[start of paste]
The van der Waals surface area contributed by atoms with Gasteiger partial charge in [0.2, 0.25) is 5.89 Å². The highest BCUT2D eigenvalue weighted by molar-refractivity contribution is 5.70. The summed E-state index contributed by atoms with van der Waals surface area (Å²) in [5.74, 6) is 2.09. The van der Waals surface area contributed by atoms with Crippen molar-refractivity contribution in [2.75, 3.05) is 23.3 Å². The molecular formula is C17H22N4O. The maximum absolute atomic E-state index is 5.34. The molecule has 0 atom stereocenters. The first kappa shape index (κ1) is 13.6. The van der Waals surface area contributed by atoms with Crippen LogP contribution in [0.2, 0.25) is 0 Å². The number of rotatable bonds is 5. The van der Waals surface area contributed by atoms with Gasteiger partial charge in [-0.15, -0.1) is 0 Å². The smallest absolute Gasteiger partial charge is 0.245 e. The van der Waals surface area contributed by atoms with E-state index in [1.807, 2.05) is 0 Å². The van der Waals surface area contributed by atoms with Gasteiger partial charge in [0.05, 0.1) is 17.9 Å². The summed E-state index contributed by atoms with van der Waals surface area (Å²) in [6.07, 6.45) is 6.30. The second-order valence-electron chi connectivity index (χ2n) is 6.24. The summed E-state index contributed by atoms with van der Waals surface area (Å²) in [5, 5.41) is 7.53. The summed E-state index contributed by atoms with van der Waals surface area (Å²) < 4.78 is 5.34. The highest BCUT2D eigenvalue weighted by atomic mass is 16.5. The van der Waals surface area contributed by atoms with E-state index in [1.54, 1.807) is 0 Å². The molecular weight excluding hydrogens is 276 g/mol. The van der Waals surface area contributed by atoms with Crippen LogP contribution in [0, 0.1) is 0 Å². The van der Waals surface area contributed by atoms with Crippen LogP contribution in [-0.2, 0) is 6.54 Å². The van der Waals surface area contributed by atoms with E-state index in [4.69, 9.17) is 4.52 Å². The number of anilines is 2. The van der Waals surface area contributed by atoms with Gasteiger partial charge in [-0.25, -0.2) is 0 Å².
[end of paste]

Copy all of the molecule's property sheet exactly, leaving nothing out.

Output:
The van der Waals surface area contributed by atoms with Gasteiger partial charge in [0.2, 0.25) is 5.89 Å². The highest BCUT2D eigenvalue weighted by molar-refractivity contribution is 5.70. The summed E-state index contributed by atoms with van der Waals surface area (Å²) in [5.74, 6) is 2.09. The van der Waals surface area contributed by atoms with Crippen molar-refractivity contribution in [2.75, 3.05) is 23.3 Å². The molecular formula is C17H22N4O. The maximum absolute atomic E-state index is 5.34. The molecule has 0 atom stereocenters. The first kappa shape index (κ1) is 13.6. The van der Waals surface area contributed by atoms with Crippen LogP contribution in [0.2, 0.25) is 0 Å². The number of rotatable bonds is 5. The van der Waals surface area contributed by atoms with Gasteiger partial charge in [-0.15, -0.1) is 0 Å². The smallest absolute Gasteiger partial charge is 0.245 e. The van der Waals surface area contributed by atoms with E-state index in [1.807, 2.05) is 0 Å². The van der Waals surface area contributed by atoms with Gasteiger partial charge in [0.05, 0.1) is 17.9 Å². The summed E-state index contributed by atoms with van der Waals surface area (Å²) in [6.07, 6.45) is 6.30. The second-order valence-electron chi connectivity index (χ2n) is 6.24. The summed E-state index contributed by atoms with van der Waals surface area (Å²) in [5, 5.41) is 7.53. The summed E-state index contributed by atoms with van der Waals surface area (Å²) < 4.78 is 5.34. The highest BCUT2D eigenvalue weighted by atomic mass is 16.5. The van der Waals surface area contributed by atoms with E-state index in [1.54, 1.807) is 0 Å². The molecular weight excluding hydrogens is 276 g/mol. The van der Waals surface area contributed by atoms with Crippen LogP contribution in [0, 0.1) is 0 Å². The van der Waals surface area contributed by atoms with Crippen LogP contribution in [-0.2, 0) is 6.54 Å². The van der Waals surface area contributed by atoms with E-state index in [4.69, 9.17) is 4.52 Å². The number of anilines is 2. The van der Waals surface area contributed by atoms with Gasteiger partial charge in [-0.25, -0.2) is 0 Å².